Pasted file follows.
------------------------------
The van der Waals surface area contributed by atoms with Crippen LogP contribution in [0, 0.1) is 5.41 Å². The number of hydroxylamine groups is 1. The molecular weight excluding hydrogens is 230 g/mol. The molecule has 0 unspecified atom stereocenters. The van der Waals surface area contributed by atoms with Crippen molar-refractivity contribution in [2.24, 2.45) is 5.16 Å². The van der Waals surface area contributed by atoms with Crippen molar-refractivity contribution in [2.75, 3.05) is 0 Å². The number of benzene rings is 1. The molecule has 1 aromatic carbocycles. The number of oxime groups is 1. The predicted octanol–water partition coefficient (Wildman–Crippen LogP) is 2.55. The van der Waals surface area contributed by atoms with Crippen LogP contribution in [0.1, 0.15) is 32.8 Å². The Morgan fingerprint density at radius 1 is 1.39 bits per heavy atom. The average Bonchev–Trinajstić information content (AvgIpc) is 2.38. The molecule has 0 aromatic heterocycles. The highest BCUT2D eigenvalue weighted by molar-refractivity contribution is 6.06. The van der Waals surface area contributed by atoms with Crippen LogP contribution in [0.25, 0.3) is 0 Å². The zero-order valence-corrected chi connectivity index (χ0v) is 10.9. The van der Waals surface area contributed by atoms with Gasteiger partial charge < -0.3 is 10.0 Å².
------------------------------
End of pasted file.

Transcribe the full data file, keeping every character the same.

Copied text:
The van der Waals surface area contributed by atoms with Crippen LogP contribution in [0, 0.1) is 5.41 Å². The number of hydroxylamine groups is 1. The molecular weight excluding hydrogens is 230 g/mol. The molecule has 0 unspecified atom stereocenters. The van der Waals surface area contributed by atoms with Crippen molar-refractivity contribution in [2.24, 2.45) is 5.16 Å². The van der Waals surface area contributed by atoms with Crippen molar-refractivity contribution in [2.75, 3.05) is 0 Å². The number of benzene rings is 1. The molecule has 1 aromatic carbocycles. The number of oxime groups is 1. The predicted octanol–water partition coefficient (Wildman–Crippen LogP) is 2.55. The van der Waals surface area contributed by atoms with Crippen LogP contribution in [0.1, 0.15) is 32.8 Å². The Morgan fingerprint density at radius 1 is 1.39 bits per heavy atom. The average Bonchev–Trinajstić information content (AvgIpc) is 2.38. The molecule has 0 aromatic heterocycles. The highest BCUT2D eigenvalue weighted by molar-refractivity contribution is 6.06. The van der Waals surface area contributed by atoms with Crippen LogP contribution in [0.25, 0.3) is 0 Å². The zero-order valence-corrected chi connectivity index (χ0v) is 10.9. The van der Waals surface area contributed by atoms with Gasteiger partial charge < -0.3 is 10.0 Å².